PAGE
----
"I'm so excited. I have my good friend Samara. Did I say correctly off perfectly where we were just practicing my Brazilian accent beforehand and we've worked so hard on getting this a show together for you guys. She is a girl. Psychologist and psychotherapist and has a we've brought her on the show cuz she has a lot of experience in treating women in Brazil. She has her Masters any behavioral degree from Harvard. So we are a colleagues in that way and did some training there. She is the creator of the menopause diary, which is a wonderful Instagram count. It is in Portuguese, by the way, but you can always hit the translate button and I will link her Instagram account in the link in the description bar below and she is continuing with us in our menopause across the globe Series has been home so much fun to do I know of hopped around from show to show but we're back so welcome. Welcome to the show. Well, thank you so much happier. It's such a pleasure to be here and you are a huge inspiration to my work. It's so important to bring information, you know in scientific data information off. Our our followers and really spread the world. Yeah happy to be here. Well, thank you, but I cannot do it alone. And I think that's what's been so much fun. When I started my like little social media account like three or four years ago is to have gained so many friends and colleagues across the globe. Like it's actually am amazing not to mention the women that we meet and we get to hear their experiences. But as well as connecting with each other. Yeah, this connection is really powerful because we can it's one of the things I really believe brings value to my work in Brazil is to have this opportunity to network with amazing doctors life you yourself in UK that you can has an amazing work there ahead of us on the curve educating doctors and we have a dog Zeus such a long way to go on it in regards to menopause..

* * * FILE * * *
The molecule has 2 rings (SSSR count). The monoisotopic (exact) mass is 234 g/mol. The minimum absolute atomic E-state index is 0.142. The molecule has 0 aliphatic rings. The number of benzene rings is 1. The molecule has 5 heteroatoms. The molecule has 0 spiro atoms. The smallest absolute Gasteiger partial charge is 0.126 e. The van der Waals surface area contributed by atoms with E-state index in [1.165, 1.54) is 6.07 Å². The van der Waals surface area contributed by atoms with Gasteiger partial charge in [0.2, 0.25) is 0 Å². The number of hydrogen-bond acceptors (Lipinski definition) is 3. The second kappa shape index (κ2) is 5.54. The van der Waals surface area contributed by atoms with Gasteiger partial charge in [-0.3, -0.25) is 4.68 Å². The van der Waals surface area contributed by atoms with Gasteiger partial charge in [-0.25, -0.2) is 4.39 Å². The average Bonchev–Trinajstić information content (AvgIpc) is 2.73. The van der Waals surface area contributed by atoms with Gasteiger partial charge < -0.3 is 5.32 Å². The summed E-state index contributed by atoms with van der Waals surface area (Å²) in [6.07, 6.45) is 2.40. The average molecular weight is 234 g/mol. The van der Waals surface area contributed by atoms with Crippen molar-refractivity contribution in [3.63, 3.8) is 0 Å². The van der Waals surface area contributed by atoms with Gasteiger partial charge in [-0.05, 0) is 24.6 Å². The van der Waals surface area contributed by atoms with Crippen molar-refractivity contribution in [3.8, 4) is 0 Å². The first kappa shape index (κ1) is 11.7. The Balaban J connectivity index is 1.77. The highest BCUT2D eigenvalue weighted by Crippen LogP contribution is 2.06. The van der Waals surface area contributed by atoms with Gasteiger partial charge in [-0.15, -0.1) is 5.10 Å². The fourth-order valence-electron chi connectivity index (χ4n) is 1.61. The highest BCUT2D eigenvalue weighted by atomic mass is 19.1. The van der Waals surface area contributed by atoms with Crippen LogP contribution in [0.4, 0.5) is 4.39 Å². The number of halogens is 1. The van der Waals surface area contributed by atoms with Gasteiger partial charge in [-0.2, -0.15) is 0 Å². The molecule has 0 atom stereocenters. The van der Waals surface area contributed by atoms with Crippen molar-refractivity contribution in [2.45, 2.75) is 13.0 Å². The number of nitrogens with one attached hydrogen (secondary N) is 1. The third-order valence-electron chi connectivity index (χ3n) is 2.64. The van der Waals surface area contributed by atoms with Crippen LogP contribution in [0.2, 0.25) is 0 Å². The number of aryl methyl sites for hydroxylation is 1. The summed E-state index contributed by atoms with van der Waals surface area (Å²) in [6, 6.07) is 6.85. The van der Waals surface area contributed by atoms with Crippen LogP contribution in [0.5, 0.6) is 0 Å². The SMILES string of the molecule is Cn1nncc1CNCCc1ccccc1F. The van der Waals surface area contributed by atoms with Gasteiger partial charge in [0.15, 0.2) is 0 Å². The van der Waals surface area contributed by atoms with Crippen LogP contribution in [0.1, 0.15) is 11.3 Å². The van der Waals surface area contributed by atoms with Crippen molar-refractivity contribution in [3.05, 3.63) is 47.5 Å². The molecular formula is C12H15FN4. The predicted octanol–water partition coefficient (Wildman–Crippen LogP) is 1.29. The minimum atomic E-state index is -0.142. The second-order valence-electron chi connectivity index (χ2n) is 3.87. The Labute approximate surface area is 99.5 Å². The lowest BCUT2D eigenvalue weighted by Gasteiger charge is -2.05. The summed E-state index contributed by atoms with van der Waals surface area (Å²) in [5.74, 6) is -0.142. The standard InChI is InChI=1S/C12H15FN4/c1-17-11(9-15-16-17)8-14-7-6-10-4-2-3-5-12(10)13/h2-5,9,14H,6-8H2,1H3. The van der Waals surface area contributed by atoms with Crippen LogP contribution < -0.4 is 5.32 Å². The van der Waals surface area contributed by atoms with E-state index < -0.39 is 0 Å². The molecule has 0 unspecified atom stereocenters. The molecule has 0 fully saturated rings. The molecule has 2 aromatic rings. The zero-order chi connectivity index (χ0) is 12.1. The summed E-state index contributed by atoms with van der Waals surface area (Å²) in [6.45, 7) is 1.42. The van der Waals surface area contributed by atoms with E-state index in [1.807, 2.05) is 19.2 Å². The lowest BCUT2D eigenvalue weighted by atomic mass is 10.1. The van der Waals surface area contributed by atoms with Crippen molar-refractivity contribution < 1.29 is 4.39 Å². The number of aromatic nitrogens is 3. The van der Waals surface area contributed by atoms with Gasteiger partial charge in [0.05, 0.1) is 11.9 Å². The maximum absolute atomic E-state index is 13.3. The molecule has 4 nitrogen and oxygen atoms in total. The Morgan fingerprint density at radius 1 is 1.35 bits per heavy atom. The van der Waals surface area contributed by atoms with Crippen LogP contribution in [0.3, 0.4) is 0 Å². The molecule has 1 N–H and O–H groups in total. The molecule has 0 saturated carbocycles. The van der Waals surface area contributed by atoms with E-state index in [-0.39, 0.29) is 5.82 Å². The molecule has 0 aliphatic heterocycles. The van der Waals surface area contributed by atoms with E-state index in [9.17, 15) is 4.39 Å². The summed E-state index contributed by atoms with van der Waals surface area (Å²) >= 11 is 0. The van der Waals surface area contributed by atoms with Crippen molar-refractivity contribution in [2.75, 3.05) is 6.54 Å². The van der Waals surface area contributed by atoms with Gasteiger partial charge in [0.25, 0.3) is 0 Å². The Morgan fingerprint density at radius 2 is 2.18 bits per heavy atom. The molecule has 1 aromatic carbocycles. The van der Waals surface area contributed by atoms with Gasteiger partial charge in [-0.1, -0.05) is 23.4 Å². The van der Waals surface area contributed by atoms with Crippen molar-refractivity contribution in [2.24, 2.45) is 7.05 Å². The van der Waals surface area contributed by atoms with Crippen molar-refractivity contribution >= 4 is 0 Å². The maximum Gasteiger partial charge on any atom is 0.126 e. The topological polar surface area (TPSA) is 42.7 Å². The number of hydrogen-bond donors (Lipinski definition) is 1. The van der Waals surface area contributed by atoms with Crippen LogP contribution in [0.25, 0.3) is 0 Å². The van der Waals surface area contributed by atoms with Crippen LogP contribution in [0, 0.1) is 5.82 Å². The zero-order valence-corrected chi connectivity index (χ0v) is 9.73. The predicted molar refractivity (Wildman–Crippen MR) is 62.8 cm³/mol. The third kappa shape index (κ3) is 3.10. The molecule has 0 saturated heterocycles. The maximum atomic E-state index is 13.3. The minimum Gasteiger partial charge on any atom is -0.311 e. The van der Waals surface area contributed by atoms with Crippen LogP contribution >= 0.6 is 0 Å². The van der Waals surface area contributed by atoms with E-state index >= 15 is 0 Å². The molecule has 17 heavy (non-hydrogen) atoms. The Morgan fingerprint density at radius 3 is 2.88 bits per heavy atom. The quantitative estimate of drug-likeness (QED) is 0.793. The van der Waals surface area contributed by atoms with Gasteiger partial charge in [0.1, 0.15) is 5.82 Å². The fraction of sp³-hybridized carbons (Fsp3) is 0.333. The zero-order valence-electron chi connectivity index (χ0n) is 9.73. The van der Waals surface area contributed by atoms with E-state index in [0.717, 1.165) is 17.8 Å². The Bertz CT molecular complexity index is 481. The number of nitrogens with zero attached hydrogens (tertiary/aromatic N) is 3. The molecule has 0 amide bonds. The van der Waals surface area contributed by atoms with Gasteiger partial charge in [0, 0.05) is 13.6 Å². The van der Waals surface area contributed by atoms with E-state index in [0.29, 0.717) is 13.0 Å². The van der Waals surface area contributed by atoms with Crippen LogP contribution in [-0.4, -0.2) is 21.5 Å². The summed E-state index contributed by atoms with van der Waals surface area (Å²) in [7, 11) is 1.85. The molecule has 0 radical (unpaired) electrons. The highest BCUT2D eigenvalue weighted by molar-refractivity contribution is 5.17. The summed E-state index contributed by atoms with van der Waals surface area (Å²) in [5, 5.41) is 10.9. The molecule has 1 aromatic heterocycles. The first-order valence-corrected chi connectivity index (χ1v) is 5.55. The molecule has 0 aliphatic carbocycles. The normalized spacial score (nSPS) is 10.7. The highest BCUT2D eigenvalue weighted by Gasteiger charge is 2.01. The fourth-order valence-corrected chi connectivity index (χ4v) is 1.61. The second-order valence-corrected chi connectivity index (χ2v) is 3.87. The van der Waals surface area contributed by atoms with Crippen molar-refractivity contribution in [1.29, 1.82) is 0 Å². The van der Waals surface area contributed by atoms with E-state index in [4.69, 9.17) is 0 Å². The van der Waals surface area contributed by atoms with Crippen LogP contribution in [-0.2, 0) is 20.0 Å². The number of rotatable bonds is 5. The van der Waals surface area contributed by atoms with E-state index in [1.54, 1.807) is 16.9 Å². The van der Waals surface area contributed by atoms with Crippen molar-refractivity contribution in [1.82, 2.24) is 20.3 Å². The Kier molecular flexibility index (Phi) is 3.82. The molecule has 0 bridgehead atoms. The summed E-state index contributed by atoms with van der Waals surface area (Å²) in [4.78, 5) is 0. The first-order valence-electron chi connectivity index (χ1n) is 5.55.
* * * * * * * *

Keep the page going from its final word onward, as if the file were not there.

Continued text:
Brazil UK Samara Instagram Harvard three four years ago one Brazilian Portuguese Zeus
"samara" Discussed on Women's Health By Heather Hirsch

Women's Health By Heather Hirsch

01:44 min | 1 year ago

"samara" Discussed on Women's Health By Heather Hirsch

"Hi and welcome to help each other Hirsch a podcast dedicated to uncovering many of the women's health issues many of us are wondering about but few of us are talking about my mission is to expose the current gaps in knowledge and Care on all things Women's Health. Enjoy. Hello everyone today, we're continuing our menopause across the globe series hands up. If you've totally been enjoying this off. I definitely have it has really expanded my knowledge and really I find this so fascinating today. We're taking a trip to Brazil..